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Night Light's Bright Side

Doesn't cause myopia in kids, says study

WEDNESDAY, May 23, 2001 (HealthDayNews) -- A couple of years ago, researchers in Pennsylvania stunned parents by suggesting that night lights could lead to nearsightedness in kids. But now, a new study supports a growing body of research that says absolute darkness isn't an absolute necessity.

There is one big caveat: The researchers in the latest study examined monkeys, not humans. But even if your child doesn't belong in the zoo, the results are encouraging, says study co-author Dolores Bradley, a research associate at Emory University's Yerkes Regional Primate Research Center.

"Parents shouldn't be afraid that leaving a light on in their children's room will make them myopic," she says.

The first night light study, which came out in 1999, suggested that children who sleep with a light on -- even a tiny one -- are five times more likely to develop myopia, which is also known as nearsightedness and is caused by elongated eyeballs. Myopic people have trouble with distance vision, and advanced cases can even rob them of the ability to read without glasses or contacts.

Researchers in the first study were inspired to probe lighting because the eyes of chickens grow abnormally when they are continually exposed to light.

But their findings were attacked by critics who said the study didn't account for the fact that myopic parents are much more likely to have myopic children.

Two later studies then found no connection between night light use and myopia.

In the newest study, researchers kept lights on around the clock in the cages of nine monkeys. "They were bottle-fed and in a group cage, running around, playing with each other, playing with staff, doing what monkeys do," Bradley says.

Monkeys' eyes are similar to those of humans, she notes, adding that scientists can induce physical nearsightedness in the monkeys by giving them special out-of-focus goggles.

That's because myopia in monkeys does not happen naturally, she says.

"Left to their own devices, there's nothing in their environment or genetics to induce myopia," she adds.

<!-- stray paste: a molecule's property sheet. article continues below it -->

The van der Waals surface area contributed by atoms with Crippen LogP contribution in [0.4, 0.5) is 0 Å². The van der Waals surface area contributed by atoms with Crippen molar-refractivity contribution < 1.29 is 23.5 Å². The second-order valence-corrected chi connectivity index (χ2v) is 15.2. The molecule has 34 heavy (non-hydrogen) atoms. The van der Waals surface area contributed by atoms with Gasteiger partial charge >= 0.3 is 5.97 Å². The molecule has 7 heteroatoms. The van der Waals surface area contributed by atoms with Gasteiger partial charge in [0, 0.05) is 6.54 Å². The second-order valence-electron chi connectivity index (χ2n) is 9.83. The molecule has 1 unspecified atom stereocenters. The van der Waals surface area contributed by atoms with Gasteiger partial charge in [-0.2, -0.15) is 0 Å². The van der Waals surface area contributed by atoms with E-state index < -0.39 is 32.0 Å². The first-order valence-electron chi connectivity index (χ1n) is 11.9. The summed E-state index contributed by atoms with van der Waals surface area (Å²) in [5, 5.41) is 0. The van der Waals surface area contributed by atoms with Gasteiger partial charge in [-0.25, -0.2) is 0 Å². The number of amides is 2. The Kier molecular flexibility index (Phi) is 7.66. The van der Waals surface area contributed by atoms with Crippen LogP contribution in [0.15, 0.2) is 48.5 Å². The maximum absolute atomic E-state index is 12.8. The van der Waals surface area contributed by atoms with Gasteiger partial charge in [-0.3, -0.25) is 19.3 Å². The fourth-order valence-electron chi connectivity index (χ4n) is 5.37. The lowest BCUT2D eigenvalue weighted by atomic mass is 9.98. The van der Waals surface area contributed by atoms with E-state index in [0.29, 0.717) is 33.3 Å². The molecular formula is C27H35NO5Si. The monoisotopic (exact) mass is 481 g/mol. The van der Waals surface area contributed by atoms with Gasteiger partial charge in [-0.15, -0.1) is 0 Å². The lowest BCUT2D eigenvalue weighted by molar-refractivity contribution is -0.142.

During her study, she says, the monkeys' sleep cycles did go out of whack because of the constant daylight, but their vision was unchanged.

Bradley points out that, because of ethical concerns, it would be impossible to test human babies in continual light during their infancy. But because monkeys closely resemble humans, the results should put parents at ease, she adds.

Not so fast, says Dr. Richard A. Stone, the senior author of the controversial study that started the debate.

Stone, a professor of ophthalmology at the University of Pennsylvania School of Medicine, points out that some of the monkeys in the new study did, in fact, develop sight problems. Also, the monkeys were very young at the end of the study, he notes, which suggests that they could develop problems later on.

"The issue is light and dark, not night lights," he says. "There's a tremendous increase in myopia worldwide, and the question is: What is going on? It had to be an environmental thing."

Other research suggests that a cycle of light and dark is necessary for proper eye growth, he adds. "It seems that eyes develop better with a daily period of darkness," he says. "We don't know how dark it has to be, or [for] how long."

What To Do

The research seems to suggest that night lights are not a risk to young children's sight. If you want to be on the safe side, though, keep your kids' rooms dark and bring along a flashlight when you check on them.

You can learn more about nearsightedness from this fact sheet created by the Washington Association of Optometric Physicians.

Learn about how your eyes work, at the Bausch & Lomb company.

You also might want to read previous HealthDay articles on sight and others on nearsightedness.

SOURCES: Interviews with Richard A. Stone, M.D., University of Pennsylvania School of Medicine, Philadelphia; Dolores Bradley, Ph.D., research associate, division of visual studies, Yerkes Regional Primate Research Center, Emory University, Atlanta, Ga.
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